Closet panels are an essential component of any custom closet. Think of them as the spine that holds everything together. Their importance can’t be emphasized enough. You need to get them right. After all, your entire closet system depends on them.

There are several things to consider when ordering your closet panels. The type and grade of material are important. But so is the installation technique. Then there are options to consider like drill patterns and rounded corners. It all makes a difference in how well your new closet will perform over the years.

You want something that will last. That means some building in some flexibility. It must also be safe around the entire family. You need to think about any sharp corners. But most of all, it must never collapse! All of this depends on the simple closet panel.


Materials Used in Closet Panels

Custom closets can be made of wood, laminate, or even metal/wire. However, most high-end closet organizer systems are built from some type of laminate with a particleboard core. This is due to cost. Even wood closet systems are likely to be a veneer over a particleboard core. Solid wood is simply too expensive to use inside a closet where no one sees it. But this doesn’t mean the closet organizers aren’t of good quality.

The quality of the closet components is, in part, determined by the grade of laminate and particleboard used in their construction. Standards for particleboard are developed by the American National Standards Institute, ANSI A208.1 The grade specification indicates density classes by the letters H (high), M (medium), and L (low). In addition to the letter designation, panels are assigned a number 1 or 2 by the ANSI standard. Type 1 panels are manufactured with an adhesive that has some water resistance but is not waterproof. Type 2 panels are manufactured with a waterproof binder resin. This means different grades of particleboard have different densities, with higher density connoting greater strength and greater resistance to failure of screw fasteners.

The particleboard core is hidden by laminate or veneer. Therefore, it is an area where corners are often cut. M2 industrial, also called furniture grade, is most often recommended for good closet organizers. But some companies use M1, a thinner economy panel for non-structural applications that is likely to sag over time when used in a closet. Others use hollow core particleboard so that it looks thick and heavy-duty on the surface, but there’s not much to it if you drill in. So how do you know what you’re getting? You need to do your homework and ask.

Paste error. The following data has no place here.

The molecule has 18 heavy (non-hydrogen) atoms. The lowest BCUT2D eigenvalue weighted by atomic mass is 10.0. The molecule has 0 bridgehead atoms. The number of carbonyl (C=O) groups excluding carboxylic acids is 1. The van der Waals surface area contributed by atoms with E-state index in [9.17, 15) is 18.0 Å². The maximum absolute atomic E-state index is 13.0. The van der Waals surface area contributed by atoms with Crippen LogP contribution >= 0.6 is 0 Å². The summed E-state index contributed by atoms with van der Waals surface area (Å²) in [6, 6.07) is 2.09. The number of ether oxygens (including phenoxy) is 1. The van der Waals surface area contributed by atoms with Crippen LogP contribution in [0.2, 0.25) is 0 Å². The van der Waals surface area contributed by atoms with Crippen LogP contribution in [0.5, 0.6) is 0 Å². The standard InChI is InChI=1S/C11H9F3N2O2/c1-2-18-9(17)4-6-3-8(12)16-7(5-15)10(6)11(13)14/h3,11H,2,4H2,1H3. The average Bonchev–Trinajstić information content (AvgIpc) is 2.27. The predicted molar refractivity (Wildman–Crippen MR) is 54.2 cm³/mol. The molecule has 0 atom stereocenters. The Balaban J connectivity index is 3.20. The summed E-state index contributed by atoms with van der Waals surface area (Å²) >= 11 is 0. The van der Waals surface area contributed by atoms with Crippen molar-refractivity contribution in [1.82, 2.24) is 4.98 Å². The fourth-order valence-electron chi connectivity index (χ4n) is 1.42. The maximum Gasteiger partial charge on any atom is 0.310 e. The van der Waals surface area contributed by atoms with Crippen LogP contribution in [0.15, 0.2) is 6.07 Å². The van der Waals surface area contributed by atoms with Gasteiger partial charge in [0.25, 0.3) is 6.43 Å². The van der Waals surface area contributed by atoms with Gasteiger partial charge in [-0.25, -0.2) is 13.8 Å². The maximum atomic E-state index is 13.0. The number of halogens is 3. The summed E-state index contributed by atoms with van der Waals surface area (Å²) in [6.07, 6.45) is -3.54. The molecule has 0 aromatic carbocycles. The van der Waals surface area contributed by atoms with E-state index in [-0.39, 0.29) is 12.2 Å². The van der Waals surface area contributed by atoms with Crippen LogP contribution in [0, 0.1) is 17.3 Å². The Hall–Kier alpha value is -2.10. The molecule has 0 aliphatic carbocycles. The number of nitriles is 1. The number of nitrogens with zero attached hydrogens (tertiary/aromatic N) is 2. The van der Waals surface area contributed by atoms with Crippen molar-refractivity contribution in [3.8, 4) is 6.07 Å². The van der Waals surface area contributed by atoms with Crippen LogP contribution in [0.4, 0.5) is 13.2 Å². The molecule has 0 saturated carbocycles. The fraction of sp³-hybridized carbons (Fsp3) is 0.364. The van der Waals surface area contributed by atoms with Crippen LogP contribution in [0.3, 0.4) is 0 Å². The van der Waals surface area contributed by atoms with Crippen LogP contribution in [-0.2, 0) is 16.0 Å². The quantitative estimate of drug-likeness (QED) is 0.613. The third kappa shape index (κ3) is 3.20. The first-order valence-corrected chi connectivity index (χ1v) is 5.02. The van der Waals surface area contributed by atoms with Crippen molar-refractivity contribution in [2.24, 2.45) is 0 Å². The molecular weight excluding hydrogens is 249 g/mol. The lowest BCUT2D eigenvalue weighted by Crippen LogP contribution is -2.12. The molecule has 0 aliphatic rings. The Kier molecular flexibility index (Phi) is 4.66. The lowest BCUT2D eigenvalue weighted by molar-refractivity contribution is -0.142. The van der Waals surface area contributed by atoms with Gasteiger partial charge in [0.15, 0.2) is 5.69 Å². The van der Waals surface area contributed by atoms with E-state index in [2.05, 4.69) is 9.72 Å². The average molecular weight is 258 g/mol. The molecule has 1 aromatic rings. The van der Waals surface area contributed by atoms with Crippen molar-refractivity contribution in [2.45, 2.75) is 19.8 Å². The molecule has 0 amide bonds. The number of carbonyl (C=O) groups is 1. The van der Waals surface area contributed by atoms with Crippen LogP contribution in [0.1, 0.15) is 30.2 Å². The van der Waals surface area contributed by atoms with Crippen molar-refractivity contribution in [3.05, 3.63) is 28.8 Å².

Comparison of closet panels thicknesses used in custom closet construction.
Compare material thicknesses used in closet panel construction.

Panel Drilling

Closet panels have two tracks of little holes running up their face. These holes are used for inserting shelf pins that hold up the adjustable shelves as well as clothes rods and a variety of closet accessories. The places the holes are bored is called the drill pattern. Your closet panels can be either fully-bored or selectively drilled.

Drill pattern is a matter of preference rather than quality or price. Some prefer selective drilling because it makes the closet organizer look more like an expensive piece of furniture. But the downside is that it offers less flexibility if you change your mind about where you’d like your shelves, rods, etc. in the future.

Fully-bored panels, by contrast, show two sets of small holes running down the entire side of the panel. Use fully-bored panels when your needs are likely to change over the lifespan of the closet. The extra holes allow for a quick change in shelf location or other closet components. A child’s closet should always use full-bore.

Closet panels with full bore drilling and selective drilling.